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I Am Not an Action Hero

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tor-strandedWritten by Bracken MacLeod

As a relatively outdoorsy person and occasional tent camper, I have a few wilderness skills I like to think I could rely on to keep myself alive for a little while, anyway, if the proverbial lights went out. That said, when I began writing Stranded, one of the things that moved me about setting a thriller in the Arctic was the terrifying appeal of an utterly inhospitable environment. If I were stuck in the woods (with a few choice tools) I could manage shelter, warmth, and food for a while. I cannot say the same about my chances in a desolate icescape. While I knew that the lack of resources on the surface of a frozen ocean would certainly doom me if I found myself there, I didn’t realize how I’d underestimated the harshness of even a relatively forgiving icy climate.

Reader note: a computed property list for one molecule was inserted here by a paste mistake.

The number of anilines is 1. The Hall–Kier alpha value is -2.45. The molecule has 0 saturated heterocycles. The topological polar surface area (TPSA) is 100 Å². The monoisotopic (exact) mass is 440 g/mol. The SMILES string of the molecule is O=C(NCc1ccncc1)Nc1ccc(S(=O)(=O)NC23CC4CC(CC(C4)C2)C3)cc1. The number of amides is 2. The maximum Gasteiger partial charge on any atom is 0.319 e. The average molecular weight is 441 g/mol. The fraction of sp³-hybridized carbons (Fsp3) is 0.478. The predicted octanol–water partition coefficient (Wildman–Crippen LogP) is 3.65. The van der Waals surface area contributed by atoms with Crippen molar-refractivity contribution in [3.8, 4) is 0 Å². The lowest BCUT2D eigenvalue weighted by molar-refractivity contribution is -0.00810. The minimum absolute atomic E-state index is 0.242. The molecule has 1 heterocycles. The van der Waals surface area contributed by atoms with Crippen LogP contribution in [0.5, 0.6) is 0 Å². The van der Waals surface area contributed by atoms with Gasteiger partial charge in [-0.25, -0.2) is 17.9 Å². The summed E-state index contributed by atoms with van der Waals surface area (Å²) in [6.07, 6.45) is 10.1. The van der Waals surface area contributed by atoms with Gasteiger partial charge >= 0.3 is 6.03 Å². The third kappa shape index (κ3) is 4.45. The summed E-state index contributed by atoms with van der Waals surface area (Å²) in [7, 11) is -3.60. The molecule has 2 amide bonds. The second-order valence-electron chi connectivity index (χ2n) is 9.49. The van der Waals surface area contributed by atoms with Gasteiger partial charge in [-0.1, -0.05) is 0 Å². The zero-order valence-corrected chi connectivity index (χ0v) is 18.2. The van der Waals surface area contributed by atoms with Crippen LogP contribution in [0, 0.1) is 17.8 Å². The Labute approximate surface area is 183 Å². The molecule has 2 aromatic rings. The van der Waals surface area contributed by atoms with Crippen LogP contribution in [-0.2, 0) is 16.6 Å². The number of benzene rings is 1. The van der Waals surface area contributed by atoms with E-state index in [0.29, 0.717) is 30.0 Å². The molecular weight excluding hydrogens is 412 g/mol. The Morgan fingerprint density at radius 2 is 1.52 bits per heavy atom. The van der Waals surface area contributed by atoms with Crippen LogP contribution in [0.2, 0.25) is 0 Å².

But, as they say, nature provides.

It was in the middle of writing the novel—right about the time my characters would have to leave the safety of their ship—that the Boston area (where I live) began to endure the harshest winter since they started keeping records in 1872. In about five weeks, we received more than nine cumulative feet of snow. With a storm coming every weekend, moving the snow, and moving in it, became increasingly more difficult. Drifts buried everything and required constant battle. Eventually, the snow piled high enough that I had to go dig out our furnace exhaust pipes to prevent us from suffering from carbon monoxide poisoning.